In addition, the stereolithography printer can print fine details: the Form 3 laser spot size is 85 microns, while industrial SLS printers have a laser spot size of 350 microns, and FDM-based devices use nozzles with a diameter of 250– 800 microns.

Models printed on FDM printers often show layer lines and may have inaccuracies around complex features. Models printed on stereolithography printers have sharp edges, a smooth surface, and almost imperceptible layer lines.

The advantage of SLA polymers lies in a wide range of formulations offering a variety of characteristics: they can be soft or hard, contain additives such as glass and ceramics, or have special mechanical properties such as high bending temperature under load or impact resistance. Materials can be designed for a particular industry, such as dentures, or have properties close to those of final materials to create prototypes that can be tested and run under stress.

Ceramic Resin can be 3D printed with a stone-like texture and then fired to create a ceramic product.

In some cases, it is this combination of versatility and functionality that is leading businesses to adopt polymer-based 3D printing in-house. After solving existing problems through the use of a certain functional polymer, other applications are usually quickly discovered. In this case, the printer becomes a tool for discovering the various properties of various polymers.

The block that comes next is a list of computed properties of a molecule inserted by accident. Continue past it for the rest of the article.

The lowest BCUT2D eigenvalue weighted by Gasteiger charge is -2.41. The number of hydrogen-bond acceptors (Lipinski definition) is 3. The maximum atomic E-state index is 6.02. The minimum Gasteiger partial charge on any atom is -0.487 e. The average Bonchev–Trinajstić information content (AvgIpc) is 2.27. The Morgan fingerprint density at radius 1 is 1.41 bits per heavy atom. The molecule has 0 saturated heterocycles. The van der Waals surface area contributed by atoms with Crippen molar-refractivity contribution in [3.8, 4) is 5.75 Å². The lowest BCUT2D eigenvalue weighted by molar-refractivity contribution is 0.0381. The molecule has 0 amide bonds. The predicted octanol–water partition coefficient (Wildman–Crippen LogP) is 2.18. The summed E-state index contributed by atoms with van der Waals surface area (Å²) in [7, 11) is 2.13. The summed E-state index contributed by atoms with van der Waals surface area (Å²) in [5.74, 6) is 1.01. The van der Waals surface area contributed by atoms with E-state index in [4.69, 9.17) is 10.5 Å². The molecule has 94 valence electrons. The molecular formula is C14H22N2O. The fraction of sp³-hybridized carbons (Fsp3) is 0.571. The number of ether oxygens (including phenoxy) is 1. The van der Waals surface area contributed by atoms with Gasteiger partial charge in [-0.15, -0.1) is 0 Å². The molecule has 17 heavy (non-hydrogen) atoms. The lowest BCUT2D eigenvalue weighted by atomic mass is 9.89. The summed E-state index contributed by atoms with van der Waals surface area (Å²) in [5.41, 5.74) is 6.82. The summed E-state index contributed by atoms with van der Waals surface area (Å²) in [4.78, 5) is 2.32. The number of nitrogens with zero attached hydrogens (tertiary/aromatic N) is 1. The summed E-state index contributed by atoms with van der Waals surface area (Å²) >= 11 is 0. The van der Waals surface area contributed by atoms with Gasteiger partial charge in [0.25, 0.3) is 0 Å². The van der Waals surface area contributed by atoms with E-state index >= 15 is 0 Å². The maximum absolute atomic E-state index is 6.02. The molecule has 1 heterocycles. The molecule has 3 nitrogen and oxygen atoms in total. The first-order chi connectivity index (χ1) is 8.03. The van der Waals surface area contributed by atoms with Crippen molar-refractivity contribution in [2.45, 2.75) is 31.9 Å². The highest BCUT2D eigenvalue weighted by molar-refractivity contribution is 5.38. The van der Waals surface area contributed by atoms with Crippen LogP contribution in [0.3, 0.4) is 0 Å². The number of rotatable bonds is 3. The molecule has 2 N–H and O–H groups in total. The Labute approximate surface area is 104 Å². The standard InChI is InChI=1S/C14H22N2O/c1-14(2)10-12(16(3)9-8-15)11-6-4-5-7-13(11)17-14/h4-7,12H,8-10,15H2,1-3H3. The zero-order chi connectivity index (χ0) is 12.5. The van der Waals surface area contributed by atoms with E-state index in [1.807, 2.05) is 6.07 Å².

For example, hundreds of engineers in the Design and Prototyping group at the Advanced Manufacturing Equipment Research Center (AMRC) at the University of Sheffield have access to 12 stereolithographic 3D printers and various construction materials that they use in numerous research projects for these partner companies like Boeing, Rolls-Royce, BAE Systems and Airbus. They printed High Temp Resin washers, brackets, and a mounting system for a sensor that must operate in high temperature conditions, and used Durable Resin to create complex spring components for a material handling robot as part of a composite manufacturing automation system.

AMRC engineers have access to 12 stereolithographic 3D printers and various construction materials, allowing them to create custom-designed parts for a variety of research projects, such as brackets for a stacking robot (above) and mounts for an environmental sensor. high temperature (below).

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Stereolithographic 3D printing makes it easier for businesses across industries to innovate. Such industries include engineering, manufacturing, dentistry, healthcare, education, entertainment, jewelry, and audiology.

Rapid prototyping with 3D printing enables engineers and developers to turn ideas into working proofs of concept, transform concepts into high-quality prototypes that look and work like final products, and take products through testing phases to launch into mass production.